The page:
As a wedding ceremony symbolises the celebration of everlasting love, every wedding day should create a lifetime of memories as well. For those looking to say ‘I do’ in an exotic setting surrounded by family and friends, creative Thai style nuptials in one of Thailand’s four distinctive regions offer both romance and adventure. So here’s our Four Regions and a Wedding: Guide to Weddings in Thailand.[su_slider source=”media: 46677,46674,46676″ link=”image” target=”blank” width=”660″ height=”440″]
Northern Style: ‘Mat Mue’ Tradition
A traditional ‘Lanna’ style wedding, or ‘Mat Mue’ (tying hands) ceremony, in the Northern Thai style was a simple ceremony rooted in self-sufficiency. It started with senior relatives of both families joining in a morning merit-making ceremony. After the wedding, both parties hosted a ‘Bai Sri’ ritual where the bride and groom’s hands are tied, coins in the amount of nine Baht, 12 Baht, 21 Baht or 99 Baht (amount varies depending on individual belief) are placed in individual ‘Bai Sri’ bowls to ensure prosperity.
The ‘Mat Mue’ ceremony also freed the groom from having to save money for a traditional ‘Sin Sot‘, or dowry when asking for a bride’s hand in marriage. There was also no need for expensive costumes; the only restriction was the engaged couple agreed not to consummate the union prior to their wedding ceremony. Ancestor worship remained important with both families paying respect to deceased relatives with offerings of food depending on the beliefs of each village or area.
Presently, the ‘Mat Mue’ tradition has become less apparent, as younger generations prefer to blend them with more modern Central Region style wedding rituals.
Northeastern Style: ‘Kin Dong’ Tradition
A Northeastern or ‘Isan’ style wedding ceremony is known as ‘Kin Dong’ in the local dialect. Kin Dong refers to the beginning of a new life for couples, as they welcome relatives into the family.
It traditionally began with ancestor worship on the groom’s side with offerings of food, alcohol, tobacco and betel nut to inform them he would be joining another family. Meanwhile, another offering of food and the like was prepared by the groom to propose to the bride’s family inclusive of negotiating the ‘Sin Sot‘, or dowry amount when asking for her hand in marriage.
After the proposal, the Kin Dong ceremony begins in the main room or ‘Hong Peng’ with a Buddhist alter placed on a wall facing east. Another round of offerings is prepared by the groom including food, the ‘Sin Sod‘ and ‘Bai Sri’ bowls. Meanwhile the bride prepares an offering of silk clothes, Khao Ma cloth, silk blouses to pay respect to the groom’s grandparents and older relatives.
Finally, the couple pays respect to the Buddha and pretends to consummate the marriage on the honeymoon bed thus completing the Kin Dong ceremony. The newlyweds then join the wedding reception party where a feast of food, drink and music ensures a good time is had by all.
Southern Style: Multicultural Mix
Cultural customs and family formalities come together in the Southern region of Thailand’s wedding mix, offering another whole layer of local fun. Here are a couple of examples of multicultural Southern Thai style weddings.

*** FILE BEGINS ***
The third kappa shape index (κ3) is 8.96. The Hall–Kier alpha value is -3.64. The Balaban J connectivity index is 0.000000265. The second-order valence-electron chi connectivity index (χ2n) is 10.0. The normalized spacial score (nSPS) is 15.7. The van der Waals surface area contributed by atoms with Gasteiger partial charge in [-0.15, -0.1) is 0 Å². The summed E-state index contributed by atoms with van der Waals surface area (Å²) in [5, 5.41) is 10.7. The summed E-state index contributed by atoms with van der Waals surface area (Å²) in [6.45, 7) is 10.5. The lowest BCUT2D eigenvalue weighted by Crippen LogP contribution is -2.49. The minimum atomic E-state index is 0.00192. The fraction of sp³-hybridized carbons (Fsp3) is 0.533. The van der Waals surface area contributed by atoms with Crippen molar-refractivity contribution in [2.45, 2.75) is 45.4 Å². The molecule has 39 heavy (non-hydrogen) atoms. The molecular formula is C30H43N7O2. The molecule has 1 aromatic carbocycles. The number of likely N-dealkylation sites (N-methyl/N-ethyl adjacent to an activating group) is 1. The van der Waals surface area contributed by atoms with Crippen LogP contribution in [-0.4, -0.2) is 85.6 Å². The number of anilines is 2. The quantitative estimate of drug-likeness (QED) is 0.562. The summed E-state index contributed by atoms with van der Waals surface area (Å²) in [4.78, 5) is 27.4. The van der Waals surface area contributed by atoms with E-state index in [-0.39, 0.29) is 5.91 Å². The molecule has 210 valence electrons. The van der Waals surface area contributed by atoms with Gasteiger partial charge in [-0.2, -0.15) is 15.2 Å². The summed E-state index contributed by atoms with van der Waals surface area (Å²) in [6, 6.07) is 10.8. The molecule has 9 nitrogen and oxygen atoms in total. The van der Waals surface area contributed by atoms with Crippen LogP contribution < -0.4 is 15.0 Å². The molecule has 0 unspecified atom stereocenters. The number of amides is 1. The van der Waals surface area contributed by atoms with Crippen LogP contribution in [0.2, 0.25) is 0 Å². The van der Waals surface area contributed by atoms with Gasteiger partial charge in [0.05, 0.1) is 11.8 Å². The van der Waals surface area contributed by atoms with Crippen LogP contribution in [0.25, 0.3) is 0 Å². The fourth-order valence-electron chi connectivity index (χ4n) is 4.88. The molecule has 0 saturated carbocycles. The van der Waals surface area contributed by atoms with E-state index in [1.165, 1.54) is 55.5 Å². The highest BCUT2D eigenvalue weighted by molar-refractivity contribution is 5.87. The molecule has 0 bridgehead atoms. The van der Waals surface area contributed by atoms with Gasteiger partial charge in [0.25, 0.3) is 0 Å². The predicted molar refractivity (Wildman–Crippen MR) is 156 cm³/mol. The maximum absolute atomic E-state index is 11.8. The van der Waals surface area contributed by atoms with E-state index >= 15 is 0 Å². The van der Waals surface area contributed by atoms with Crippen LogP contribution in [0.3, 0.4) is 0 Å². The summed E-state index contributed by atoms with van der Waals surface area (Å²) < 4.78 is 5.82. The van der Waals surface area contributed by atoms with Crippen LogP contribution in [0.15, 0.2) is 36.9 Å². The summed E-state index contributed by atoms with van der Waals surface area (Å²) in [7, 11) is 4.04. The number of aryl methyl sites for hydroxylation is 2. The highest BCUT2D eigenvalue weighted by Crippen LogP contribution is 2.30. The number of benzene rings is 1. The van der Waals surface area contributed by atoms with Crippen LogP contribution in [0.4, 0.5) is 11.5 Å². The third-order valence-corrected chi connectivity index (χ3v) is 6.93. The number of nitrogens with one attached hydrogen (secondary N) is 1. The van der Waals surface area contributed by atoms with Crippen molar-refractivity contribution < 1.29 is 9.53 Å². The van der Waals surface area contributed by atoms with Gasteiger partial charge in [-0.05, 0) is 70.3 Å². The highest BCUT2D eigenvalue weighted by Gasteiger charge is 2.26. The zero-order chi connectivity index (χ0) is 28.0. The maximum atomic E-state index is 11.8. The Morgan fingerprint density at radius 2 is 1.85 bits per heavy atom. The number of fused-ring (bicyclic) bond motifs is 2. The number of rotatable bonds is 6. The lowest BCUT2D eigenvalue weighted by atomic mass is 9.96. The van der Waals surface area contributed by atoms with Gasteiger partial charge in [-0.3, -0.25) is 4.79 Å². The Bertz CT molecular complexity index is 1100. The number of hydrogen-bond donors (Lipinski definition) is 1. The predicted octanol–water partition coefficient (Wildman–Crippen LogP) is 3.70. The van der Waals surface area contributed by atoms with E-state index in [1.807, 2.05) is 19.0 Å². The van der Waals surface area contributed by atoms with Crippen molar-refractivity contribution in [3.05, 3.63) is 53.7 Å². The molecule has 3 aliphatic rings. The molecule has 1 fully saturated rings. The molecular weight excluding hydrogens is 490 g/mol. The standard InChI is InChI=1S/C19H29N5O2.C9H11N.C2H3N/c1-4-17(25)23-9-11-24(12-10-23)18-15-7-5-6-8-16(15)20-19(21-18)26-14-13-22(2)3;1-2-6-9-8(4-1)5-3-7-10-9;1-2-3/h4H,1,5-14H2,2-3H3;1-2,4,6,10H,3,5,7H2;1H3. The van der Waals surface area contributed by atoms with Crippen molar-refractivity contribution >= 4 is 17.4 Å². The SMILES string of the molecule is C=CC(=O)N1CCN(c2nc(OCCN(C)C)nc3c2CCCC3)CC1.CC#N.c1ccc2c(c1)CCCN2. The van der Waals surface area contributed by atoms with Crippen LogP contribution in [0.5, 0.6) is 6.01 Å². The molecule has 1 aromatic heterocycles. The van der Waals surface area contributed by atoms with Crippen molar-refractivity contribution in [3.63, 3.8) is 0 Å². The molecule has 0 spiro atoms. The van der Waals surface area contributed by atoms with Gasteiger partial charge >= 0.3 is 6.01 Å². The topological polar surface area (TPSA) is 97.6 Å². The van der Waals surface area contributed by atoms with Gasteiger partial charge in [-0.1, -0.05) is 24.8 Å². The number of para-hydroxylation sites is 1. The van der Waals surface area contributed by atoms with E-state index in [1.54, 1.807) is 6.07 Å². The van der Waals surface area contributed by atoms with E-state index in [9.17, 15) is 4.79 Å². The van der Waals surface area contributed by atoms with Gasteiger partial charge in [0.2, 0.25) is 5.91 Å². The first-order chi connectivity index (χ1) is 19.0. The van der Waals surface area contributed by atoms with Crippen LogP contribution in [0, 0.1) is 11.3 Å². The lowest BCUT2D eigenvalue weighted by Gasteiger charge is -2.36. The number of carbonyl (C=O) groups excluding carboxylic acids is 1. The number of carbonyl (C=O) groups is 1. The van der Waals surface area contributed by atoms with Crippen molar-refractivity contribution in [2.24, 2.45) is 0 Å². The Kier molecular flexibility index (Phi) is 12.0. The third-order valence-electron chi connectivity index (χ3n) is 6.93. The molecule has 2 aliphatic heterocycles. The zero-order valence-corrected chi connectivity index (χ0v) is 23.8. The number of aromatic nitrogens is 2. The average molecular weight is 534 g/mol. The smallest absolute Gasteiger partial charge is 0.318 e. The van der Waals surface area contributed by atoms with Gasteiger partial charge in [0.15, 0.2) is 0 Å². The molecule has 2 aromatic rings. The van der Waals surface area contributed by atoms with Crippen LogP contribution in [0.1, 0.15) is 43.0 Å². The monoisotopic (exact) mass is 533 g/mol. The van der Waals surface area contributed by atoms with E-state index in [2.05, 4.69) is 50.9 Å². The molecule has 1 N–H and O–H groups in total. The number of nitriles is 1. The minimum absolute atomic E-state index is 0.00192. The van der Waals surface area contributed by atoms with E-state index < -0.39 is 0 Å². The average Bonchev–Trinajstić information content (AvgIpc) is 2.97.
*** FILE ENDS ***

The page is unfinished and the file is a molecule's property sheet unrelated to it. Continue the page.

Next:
Phuket ‘Baba’ (Peranakan) Style Wedding
The ‘Baba’ (Peranakan) wedding culture is not just native to Phuket; it is also found in Malaysia and Singapore. The ‘Peranakan’, or Straits Chinese people, are also known in Phuket as ‘Baba’ and their annual mass Phuket Baba wedding festival brings back memories of the glory days of the region’s tin mining industry. Visitors can replicate the experience and marry in the same style in one of Phuket’s timeless Sino-Portuguese mansions located in the Old Town. Those looking to splash out can also include colourful street celebrations decorated with red lanterns, a lively parade or lion dance and more. Guests will be fascinated by this wedding ritual steeped in history and culture, plus it makes for fantastic wedding photos.
Thai Muslim Wedding
A Thai Muslim wedding could take the form of a traditional Muslim wedding with religious rites, and could then be followed by a non-religious ceremony depending on what is required by the family or the groom. This example could take the form of having a ceremony in Phuket, Ko Samui or other regions where a mosque and Imam are present. Should one of the parties not be Muslim, an Imam would have to ordain the non-Muslim into the faith at a local mosque.
Central Region: Bangkok-style Wedding
Central Region weddings are flexible by nature and can incorporate regional styles of any region in the proceedings. Bangkok is the obvious choice because of its dual international airports and international quality infrastructure. The romantic seaside twin cities of Cha-am and Hua Hin are also popular alternatives for those looking to get away from the city.
When Thais plan to marry (to another Thai or foreigner) and dream of Thailand for weddings and honeymoons, they look for ‘an auspicious time’ by consulting a monk or astrologer to determine the most auspicious day. The couple’s birthdays and time of birth are needed for the calculation. Astrologers use lunar calendars to fix auspicious days for weddings, journeys, new house dedication, or similarly important life occasions.
Timing is not everything when it comes to a destination wedding in one of Thailand’s four regions, but it should be a decision that lasts a lifetime and might be the best idea you have ever had. Hence, the DWP Congress 2017 delegates were here in May to explore Thailand as a dream wedding destination.